Eleven states chose a different party in the last elections

After June 7 elections, most of Mexico's states will be ruled by the Institutional Revolutionary Party (PRI).
Daniela Guazo y Saúl Hernández
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A fragmented opposition and a majority of states under the ruling Institutional Revolutionary Party (PRI) were the main results of the last midterm elections. 

Eleven of the 32 states chose a different party: Baja California, Coahuila, Colima, Guerrero, Nuevo León, Oaxaca, Querétaro, Sonora, Tamaulipas, Tlaxcala and Mexico City. 

In Baja California, Colima, Nuevo León and Querétaro most citizens did not vote for the PRI as they did in 2012 and preferred to give a new chance to the National Action Party (PAN). 

The opposite happened in Coahuila, Sonora and Tamaulipas, where citizens voted for the PRI, that also took away Guerrero, Oaxaca and Tlaxcala from the left. 

Morena beat the Democratic Revolution Party (PRD) as the main political force in Mexico City: it will have almost 40 congressmen in the Legislature that begins on September and will also rule in five delegations, while the PRD only retained power in six of the 14 where it currently rules. The PRI won in three delegations and the PAN in two.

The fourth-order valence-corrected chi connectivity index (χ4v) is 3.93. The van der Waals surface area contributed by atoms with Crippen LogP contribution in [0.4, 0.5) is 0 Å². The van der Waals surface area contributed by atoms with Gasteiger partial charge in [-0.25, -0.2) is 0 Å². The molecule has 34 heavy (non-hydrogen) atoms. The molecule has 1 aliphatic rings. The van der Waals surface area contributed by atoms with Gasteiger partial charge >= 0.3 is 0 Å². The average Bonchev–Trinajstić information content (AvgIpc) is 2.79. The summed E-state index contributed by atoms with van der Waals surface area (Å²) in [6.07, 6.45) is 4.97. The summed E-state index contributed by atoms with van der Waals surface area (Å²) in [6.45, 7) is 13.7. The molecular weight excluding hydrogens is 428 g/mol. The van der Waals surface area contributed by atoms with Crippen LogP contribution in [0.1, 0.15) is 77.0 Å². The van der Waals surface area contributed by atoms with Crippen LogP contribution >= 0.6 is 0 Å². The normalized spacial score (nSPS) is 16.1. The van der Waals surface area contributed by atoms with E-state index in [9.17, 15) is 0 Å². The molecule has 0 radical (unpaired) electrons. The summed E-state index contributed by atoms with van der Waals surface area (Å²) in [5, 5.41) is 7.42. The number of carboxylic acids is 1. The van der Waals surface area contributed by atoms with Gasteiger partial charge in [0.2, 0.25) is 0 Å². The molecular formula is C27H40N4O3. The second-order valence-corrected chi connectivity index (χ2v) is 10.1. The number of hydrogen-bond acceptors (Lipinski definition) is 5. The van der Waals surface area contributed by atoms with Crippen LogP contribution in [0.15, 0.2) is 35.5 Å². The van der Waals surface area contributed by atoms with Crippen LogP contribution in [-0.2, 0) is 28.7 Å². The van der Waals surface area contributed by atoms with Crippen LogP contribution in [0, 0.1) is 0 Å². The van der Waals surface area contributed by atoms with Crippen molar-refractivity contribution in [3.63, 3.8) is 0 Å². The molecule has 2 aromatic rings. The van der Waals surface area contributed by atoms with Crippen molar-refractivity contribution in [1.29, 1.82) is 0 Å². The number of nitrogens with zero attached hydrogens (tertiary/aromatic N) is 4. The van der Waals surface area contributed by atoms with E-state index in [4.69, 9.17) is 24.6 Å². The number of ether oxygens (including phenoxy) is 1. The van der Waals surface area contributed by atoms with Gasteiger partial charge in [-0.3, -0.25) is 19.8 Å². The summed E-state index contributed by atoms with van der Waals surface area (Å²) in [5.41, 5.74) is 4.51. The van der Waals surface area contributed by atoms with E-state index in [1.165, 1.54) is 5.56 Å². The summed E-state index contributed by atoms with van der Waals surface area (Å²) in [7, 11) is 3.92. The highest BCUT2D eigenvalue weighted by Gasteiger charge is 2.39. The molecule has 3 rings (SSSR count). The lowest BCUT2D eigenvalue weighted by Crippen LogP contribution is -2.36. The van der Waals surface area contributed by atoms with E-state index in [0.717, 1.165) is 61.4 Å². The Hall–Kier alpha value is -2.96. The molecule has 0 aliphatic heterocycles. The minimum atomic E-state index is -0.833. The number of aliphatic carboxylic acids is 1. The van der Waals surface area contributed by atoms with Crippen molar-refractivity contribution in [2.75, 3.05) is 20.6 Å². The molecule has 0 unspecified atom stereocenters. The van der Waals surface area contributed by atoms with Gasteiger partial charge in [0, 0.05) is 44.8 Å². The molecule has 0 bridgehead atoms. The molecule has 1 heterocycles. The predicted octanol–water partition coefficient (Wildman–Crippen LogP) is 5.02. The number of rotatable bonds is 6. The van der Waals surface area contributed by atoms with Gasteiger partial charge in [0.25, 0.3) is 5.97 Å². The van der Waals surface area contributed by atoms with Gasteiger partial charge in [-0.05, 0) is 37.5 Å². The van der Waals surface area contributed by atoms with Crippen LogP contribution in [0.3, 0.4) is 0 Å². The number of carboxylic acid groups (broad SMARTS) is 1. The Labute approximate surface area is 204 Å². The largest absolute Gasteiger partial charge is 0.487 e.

In contrast, the PRD is undergoing one of its worst crisis: its representation will drop by almost half in the Chamber of Deputies. The PRD not only lost in Mexico City, but also in Guerrero, Oaxaca and Tlaxcala, where it will no longer be the first political force. It kept power in Morelos and Tabasco in alliance with the Labor Party (PT).

Finally, three years ago the PRI won without help in Campeche, Chihuahua, Durango, Hidalgo and Sinaloa. However this time it decided to form an alliance with the Green Party (PVEM) to achieve victory in states such as Chiapas, Jalisco, Michoacán, Puebla, Quintana Roo, San Luis Potosí, Veracruz, Yucatán, Zacatecas and the State of Mexico.



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